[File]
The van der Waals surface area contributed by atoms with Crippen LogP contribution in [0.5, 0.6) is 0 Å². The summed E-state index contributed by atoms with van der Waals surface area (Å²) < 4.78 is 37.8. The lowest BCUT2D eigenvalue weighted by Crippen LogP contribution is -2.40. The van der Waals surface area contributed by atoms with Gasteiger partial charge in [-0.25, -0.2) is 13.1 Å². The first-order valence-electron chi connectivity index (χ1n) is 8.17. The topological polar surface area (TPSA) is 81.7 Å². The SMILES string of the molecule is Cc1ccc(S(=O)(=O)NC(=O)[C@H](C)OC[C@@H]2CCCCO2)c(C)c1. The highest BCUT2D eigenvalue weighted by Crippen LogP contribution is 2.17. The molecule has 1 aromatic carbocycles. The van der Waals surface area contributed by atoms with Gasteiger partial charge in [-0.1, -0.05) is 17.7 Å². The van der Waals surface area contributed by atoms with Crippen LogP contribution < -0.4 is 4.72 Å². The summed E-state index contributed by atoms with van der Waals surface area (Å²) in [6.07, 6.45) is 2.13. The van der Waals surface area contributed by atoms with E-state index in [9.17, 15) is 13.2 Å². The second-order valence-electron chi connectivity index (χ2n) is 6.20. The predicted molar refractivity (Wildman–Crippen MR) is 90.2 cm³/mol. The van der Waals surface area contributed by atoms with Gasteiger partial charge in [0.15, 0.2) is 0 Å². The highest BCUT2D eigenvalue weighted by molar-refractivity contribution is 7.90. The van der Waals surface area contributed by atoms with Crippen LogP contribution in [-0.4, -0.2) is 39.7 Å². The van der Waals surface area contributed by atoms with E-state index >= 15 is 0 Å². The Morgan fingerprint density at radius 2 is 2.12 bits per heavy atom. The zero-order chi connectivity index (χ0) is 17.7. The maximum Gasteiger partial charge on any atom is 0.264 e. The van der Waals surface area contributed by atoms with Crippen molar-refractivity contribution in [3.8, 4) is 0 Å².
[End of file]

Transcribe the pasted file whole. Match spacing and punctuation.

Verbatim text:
The van der Waals surface area contributed by atoms with Crippen LogP contribution in [0.5, 0.6) is 0 Å². The summed E-state index contributed by atoms with van der Waals surface area (Å²) < 4.78 is 37.8. The lowest BCUT2D eigenvalue weighted by Crippen LogP contribution is -2.40. The van der Waals surface area contributed by atoms with Gasteiger partial charge in [-0.25, -0.2) is 13.1 Å². The first-order valence-electron chi connectivity index (χ1n) is 8.17. The topological polar surface area (TPSA) is 81.7 Å². The SMILES string of the molecule is Cc1ccc(S(=O)(=O)NC(=O)[C@H](C)OC[C@@H]2CCCCO2)c(C)c1. The highest BCUT2D eigenvalue weighted by Crippen LogP contribution is 2.17. The molecule has 1 aromatic carbocycles. The van der Waals surface area contributed by atoms with Gasteiger partial charge in [-0.1, -0.05) is 17.7 Å². The van der Waals surface area contributed by atoms with Crippen LogP contribution < -0.4 is 4.72 Å². The summed E-state index contributed by atoms with van der Waals surface area (Å²) in [6.07, 6.45) is 2.13. The van der Waals surface area contributed by atoms with E-state index in [9.17, 15) is 13.2 Å². The second-order valence-electron chi connectivity index (χ2n) is 6.20. The predicted molar refractivity (Wildman–Crippen MR) is 90.2 cm³/mol. The van der Waals surface area contributed by atoms with Gasteiger partial charge in [0.15, 0.2) is 0 Å². The highest BCUT2D eigenvalue weighted by molar-refractivity contribution is 7.90. The van der Waals surface area contributed by atoms with Crippen LogP contribution in [-0.4, -0.2) is 39.7 Å². The van der Waals surface area contributed by atoms with E-state index >= 15 is 0 Å². The Morgan fingerprint density at radius 2 is 2.12 bits per heavy atom. The zero-order chi connectivity index (χ0) is 17.7. The maximum Gasteiger partial charge on any atom is 0.264 e. The van der Waals surface area contributed by atoms with Crippen molar-refractivity contribution in [3.8, 4) is 0 Å².